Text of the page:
When user 12 reviews the results of the event search, the results are presented to user 12 with an ordering or ranking of events from highest to lowest. This is an attempt to present the events to user 12 in a way that lets the user know which event is more or less “potentially compatible” in terms of both event attributes (cost, location, food, time, activities, etc.) and the users that have replied that they would attend the event or are expected to reply that they would attend the event, step 42 of FIG. 2.

Essentially, for a given event the more event attributes that are important to the user, as define in the user event search as well as the guests of the event that are higher ranking users from the user's search agent, the higher the ranking of the event. If two or more events match the search criteria for the user in terms of event attributes, then the event rankings will be affected only by a cumulative guest score. This cumulative guest score would be different for each user searching for events, as it is a summation of that user's search agent rankings for users that are guests of the event. A pseudocode example showing how an event search results ranking is generated is included herein below, as follows:

REM Generate a ranking of events in system based on users memberSearch
REM criteria and users eventSearch criteria
For each event(k) in system
User.eventSearch.event(k).rankvalue = Function RankOfEvents(User,event(k))
Next event(k)
REM Sort the users eventSearch based on rank values
Sort(User.eventSearch.event(k), rankValue)
REM Display event results of users eventSearch based on rankValue from Highest
REM value to lowest value
For each rankValue Highest to lowest
Display(User.eventSearch.event(rankValue))
Next rankValue
REM Function RankOfEvent calculates the ranking value of a single user based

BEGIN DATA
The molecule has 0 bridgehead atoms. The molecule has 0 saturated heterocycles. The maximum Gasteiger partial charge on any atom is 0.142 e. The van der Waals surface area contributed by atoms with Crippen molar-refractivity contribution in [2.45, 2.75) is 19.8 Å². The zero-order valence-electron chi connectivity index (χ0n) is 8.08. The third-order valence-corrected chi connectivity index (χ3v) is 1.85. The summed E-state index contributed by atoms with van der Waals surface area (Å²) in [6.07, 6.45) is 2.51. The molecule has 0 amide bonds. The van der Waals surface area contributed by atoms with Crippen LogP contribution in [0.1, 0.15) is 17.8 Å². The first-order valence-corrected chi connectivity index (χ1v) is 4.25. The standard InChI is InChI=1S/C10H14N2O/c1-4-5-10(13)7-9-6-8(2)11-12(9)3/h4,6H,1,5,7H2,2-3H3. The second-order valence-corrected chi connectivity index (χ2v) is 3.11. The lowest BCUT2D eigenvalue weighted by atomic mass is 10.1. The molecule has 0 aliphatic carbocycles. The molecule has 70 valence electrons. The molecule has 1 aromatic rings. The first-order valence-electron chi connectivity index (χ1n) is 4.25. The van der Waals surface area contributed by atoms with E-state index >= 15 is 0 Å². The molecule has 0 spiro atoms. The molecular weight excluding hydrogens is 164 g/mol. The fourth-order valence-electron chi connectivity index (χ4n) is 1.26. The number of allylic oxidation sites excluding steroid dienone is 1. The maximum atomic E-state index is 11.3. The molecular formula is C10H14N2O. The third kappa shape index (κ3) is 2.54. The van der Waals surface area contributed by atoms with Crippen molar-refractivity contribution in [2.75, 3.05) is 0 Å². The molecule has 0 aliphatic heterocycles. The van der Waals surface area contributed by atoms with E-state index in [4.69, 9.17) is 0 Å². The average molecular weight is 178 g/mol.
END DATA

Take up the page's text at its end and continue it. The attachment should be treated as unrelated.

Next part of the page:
REM on the users eventSearch criteria
Function RankOfEvent(user,event(k))
Begin RankOfEvent
REM Initialize rankValue to zero
event(k).rankValue = 0
REM Calculate the total value of event based on the summation of the individual
REM user.eventSearch.<field value> and the user.eventSearch.<field importance>
For each user.eventSearch.<field value>
REM calculate the correlation of event.<field value> and
REM user.eventSearch.<field value>
correlationUserEventValue = Function Correlation(event(k).<field value>
user.eventSearch.<field
value>)
if (correlationUserEventValue> 0)
then
event(k).rankValue = event(k).rankValue
+ ( correlationUserEventValue
* user.eventSearch.<field importance> )
endif
Next user.eventSearch.<field value>
REM Include the total value of event based on the summation of the individual
REM guests of event rank in users.memberSearch results
For each event(k).guest
user(i) = event(k).guest
REM add up the user.memberSearch rankings of the guests of the event
event(k).rankValue = event(k).rankValue
+ user.memberSearch.user(i).rankvalue
Next event(k).guest
return event(k).rankValue
End RankOfEvent

Having generated a ranking based on event attributes and at least one attendance record, user 12 views the events based on the event score. In general, the user has “greater potential” for a satisfying time at a higher ranked event. User 12 decides which event to attend and communicates his/her decision to server 16 via client 14. Server 16 is configured by application software 18 to add users (who reply that they would attend the event) to an event guest list. A pseudocode example reflecting that process is included herein below, as follows:

REM User RSVPs for event
REM increment event guest count i
i = i + 1
Event.guests.user(i) = user
REM guest establishes a RSVP credit for host compensation if required
Event.guests.memberRSVPCredit(i) = RequiredRSVPAmount

The event score is a dynamic value. Every time a user, such as user 12 or user 13, signs up to attend an event, the event score is altered accordingly. In addition, based on the user's LBS data, events may become “closer” in proximity and thus become higher ranked based on the dynamic location of the user. With the dynamic nature of the event score, an event can grow through the rankings in a user's event search result list. For instance, if a user Ua is compatible with a particular user Mb, and that user is not registered for an event, then the events presented to user Ua would not have high rankings. If user Mb registers for an event Ec, then event Ec would from then on have a higher ranking in the event search set for user Ua. Likewise, when user Ua replies that he/she would be attending event Ec, there may be additional users that are compatible with user Ua and thus the score for Ec would become higher for those users that are compatible with Ua.